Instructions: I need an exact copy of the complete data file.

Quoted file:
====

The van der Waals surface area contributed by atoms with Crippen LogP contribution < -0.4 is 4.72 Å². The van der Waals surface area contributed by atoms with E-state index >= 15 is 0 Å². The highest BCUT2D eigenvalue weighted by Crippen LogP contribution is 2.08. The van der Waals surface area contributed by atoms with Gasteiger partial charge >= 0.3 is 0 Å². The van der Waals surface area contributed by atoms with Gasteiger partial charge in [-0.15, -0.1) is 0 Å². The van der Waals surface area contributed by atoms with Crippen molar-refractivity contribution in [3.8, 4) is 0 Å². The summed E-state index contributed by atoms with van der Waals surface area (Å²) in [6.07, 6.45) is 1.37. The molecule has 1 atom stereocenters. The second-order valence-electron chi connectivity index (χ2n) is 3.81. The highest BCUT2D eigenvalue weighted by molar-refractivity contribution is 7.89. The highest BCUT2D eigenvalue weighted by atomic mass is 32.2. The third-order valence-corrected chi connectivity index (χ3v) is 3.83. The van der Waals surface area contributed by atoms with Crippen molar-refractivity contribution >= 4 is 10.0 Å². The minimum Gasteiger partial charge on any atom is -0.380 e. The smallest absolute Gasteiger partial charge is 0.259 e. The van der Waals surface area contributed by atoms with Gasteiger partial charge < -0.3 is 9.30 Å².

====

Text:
The van der Waals surface area contributed by atoms with Crippen LogP contribution < -0.4 is 4.72 Å². The van der Waals surface area contributed by atoms with E-state index >= 15 is 0 Å². The highest BCUT2D eigenvalue weighted by Crippen LogP contribution is 2.08. The van der Waals surface area contributed by atoms with Gasteiger partial charge >= 0.3 is 0 Å². The van der Waals surface area contributed by atoms with Gasteiger partial charge in [-0.15, -0.1) is 0 Å². The van der Waals surface area contributed by atoms with Crippen molar-refractivity contribution in [3.8, 4) is 0 Å². The summed E-state index contributed by atoms with van der Waals surface area (Å²) in [6.07, 6.45) is 1.37. The molecule has 1 atom stereocenters. The second-order valence-electron chi connectivity index (χ2n) is 3.81. The highest BCUT2D eigenvalue weighted by molar-refractivity contribution is 7.89. The highest BCUT2D eigenvalue weighted by atomic mass is 32.2. The third-order valence-corrected chi connectivity index (χ3v) is 3.83. The van der Waals surface area contributed by atoms with Crippen molar-refractivity contribution >= 4 is 10.0 Å². The minimum Gasteiger partial charge on any atom is -0.380 e. The smallest absolute Gasteiger partial charge is 0.259 e. The van der Waals surface area contributed by atoms with Gasteiger partial charge < -0.3 is 9.30 Å².